Club trip to the IAAF World Half-Marathon Championships in Cardiff

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Report by John O’Callaghan

As most of you will know a group of five Eagles traveled over to Cardiff this weekend to participate in the Half marathon world championships. I had never raced abroad never mind getting an opportunity to be a part of a world championship event (not many sports out there give you that). Four of us (Killian, Ronan, Alan and myself) flew to Bristol with Ray travelling separately.

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Killian, ALan, John & Ronan

We flew into Bristol airport where Killian had organised everything. He had a car rented and drove us to the YHA Hostel in Cardiff where he had gotten us a room. All I can say is that the room was very clean when we got there but as the weekend progressed and more warm ups and shuffles and sprints and half marathons were chalked down the running detritus started to mount up! 🙂

Friday was a lovely day. Weather was fine and bright a slight breeze and very little cloud. So nice in fact that we ate outside and enjoyed watching the many athletes passing up the main street. Kevin Seaward trotted passed out for a prerace reconnaissance. Gearoid O’Laoi looked in deep conversation with an Ethiopian athlete. Teams of Spanish, Japanese and African athletes passed us. The enormity of the occasion was beginning to dawn on me.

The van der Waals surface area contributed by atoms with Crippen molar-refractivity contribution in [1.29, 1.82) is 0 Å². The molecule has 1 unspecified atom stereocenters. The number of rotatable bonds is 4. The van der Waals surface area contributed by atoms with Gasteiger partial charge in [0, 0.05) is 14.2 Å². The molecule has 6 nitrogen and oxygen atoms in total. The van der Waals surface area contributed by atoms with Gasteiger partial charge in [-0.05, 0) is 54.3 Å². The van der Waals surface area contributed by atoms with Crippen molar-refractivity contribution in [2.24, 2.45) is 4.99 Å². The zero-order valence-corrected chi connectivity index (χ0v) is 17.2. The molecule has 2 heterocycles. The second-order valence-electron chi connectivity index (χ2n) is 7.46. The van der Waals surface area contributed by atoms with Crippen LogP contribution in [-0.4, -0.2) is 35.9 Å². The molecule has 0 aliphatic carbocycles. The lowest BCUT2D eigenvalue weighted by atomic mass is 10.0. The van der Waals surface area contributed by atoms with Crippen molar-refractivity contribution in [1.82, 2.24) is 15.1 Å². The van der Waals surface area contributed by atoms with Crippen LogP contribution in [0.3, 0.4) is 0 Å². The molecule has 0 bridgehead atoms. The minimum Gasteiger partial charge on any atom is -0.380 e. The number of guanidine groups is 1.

Back to the YHA we togged out and went for a “20 minute” shuffle. Killian had not scouted out a route here so we chanced it and ended up in what can only be described as industrial wasteland. Bits of car exhausts littered the path and an enormous steel works to our left (turns out to have been the location of an explosion 6 months earlier). 40 minutes later we’re back. Not the most picturesque of rambles, but the job done!

That evening there was much discussion on “Storm Kate” coming in from the south west and due to hit around midday Saturday. A map of the race route was rolled out and we made plans. All agreed that miles 12,13 would be trickiest into the wind, while miles 4 to 11 looked like we had Kate behind us and could make some banked time. I think most people we met had very similar plans.

We woke late on the morning trying to minimise the time we needed to hang around waiting for the start (14:10). We togged out and went for a shuffle to the nearest Boots store to pick up last minute supplies. Back to the YHA and time for some brekkie. As usual I stuck rigidly to my “one slice of toast and as much coffee as will fit” pre race diet. The lads on the other hand looked to have cooked an entire field of oats and were chomping their way thru it, bagels, fruit and whatever else lay close at hand! Sharing the table with us were a few English lads obviously down for the race too. I spotted a few of their race bibs (10 and 11) and calculated we were in the presence of 65 minute race time estimates. Not too shabby!

Kate was well and truly upon us at this time so we donned the provided ponchos and trotted down to the start line. It had started to pour down at this stage but we easily got into our race pen and met up with some Togher AC lads (Eric and Tony). The elites came out with 5mins to go to a huge round of applause. Time to get going!

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The route was superb. Flat out and where there were speed bumps or obstacles there were marshals shouting to make us aware of them. In all a very impressive operation. The first few miles were choc full of athletes. These miles were going south and so we had some wind to contend with but as there were so many people it wasn’t difficult to tuck in and get some cover. The rain had stopped just before the start too so at least we were dry (for now!). My plan had been to run even 6:05’s but with Kate and mile 11,12 straight into that wind my new plan was to run 6:02s, bank some time and spend it later on into the wind.